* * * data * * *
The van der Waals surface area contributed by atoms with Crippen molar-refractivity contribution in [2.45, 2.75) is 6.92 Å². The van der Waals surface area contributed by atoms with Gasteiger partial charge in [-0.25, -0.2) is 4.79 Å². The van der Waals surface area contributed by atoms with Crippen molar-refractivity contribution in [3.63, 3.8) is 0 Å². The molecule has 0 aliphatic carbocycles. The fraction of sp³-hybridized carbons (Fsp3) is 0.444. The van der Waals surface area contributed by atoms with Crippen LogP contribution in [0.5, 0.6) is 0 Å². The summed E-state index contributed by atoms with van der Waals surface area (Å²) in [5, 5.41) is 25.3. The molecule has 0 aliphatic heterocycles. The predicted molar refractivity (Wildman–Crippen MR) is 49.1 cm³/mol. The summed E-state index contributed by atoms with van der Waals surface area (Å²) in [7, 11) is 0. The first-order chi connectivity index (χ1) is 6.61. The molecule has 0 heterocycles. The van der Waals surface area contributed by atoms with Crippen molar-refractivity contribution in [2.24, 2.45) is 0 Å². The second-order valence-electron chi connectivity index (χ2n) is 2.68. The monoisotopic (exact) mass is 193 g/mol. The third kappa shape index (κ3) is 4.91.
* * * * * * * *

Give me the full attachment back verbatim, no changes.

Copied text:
The van der Waals surface area contributed by atoms with Crippen molar-refractivity contribution in [2.45, 2.75) is 6.92 Å². The van der Waals surface area contributed by atoms with Gasteiger partial charge in [-0.25, -0.2) is 4.79 Å². The van der Waals surface area contributed by atoms with Crippen molar-refractivity contribution in [3.63, 3.8) is 0 Å². The molecule has 0 aliphatic carbocycles. The fraction of sp³-hybridized carbons (Fsp3) is 0.444. The van der Waals surface area contributed by atoms with Crippen LogP contribution in [0.5, 0.6) is 0 Å². The summed E-state index contributed by atoms with van der Waals surface area (Å²) in [5, 5.41) is 25.3. The molecule has 0 aliphatic heterocycles. The predicted molar refractivity (Wildman–Crippen MR) is 49.1 cm³/mol. The summed E-state index contributed by atoms with van der Waals surface area (Å²) in [7, 11) is 0. The first-order chi connectivity index (χ1) is 6.61. The molecule has 0 heterocycles. The van der Waals surface area contributed by atoms with Crippen molar-refractivity contribution in [2.24, 2.45) is 0 Å². The second-order valence-electron chi connectivity index (χ2n) is 2.68. The monoisotopic (exact) mass is 193 g/mol. The third kappa shape index (κ3) is 4.91.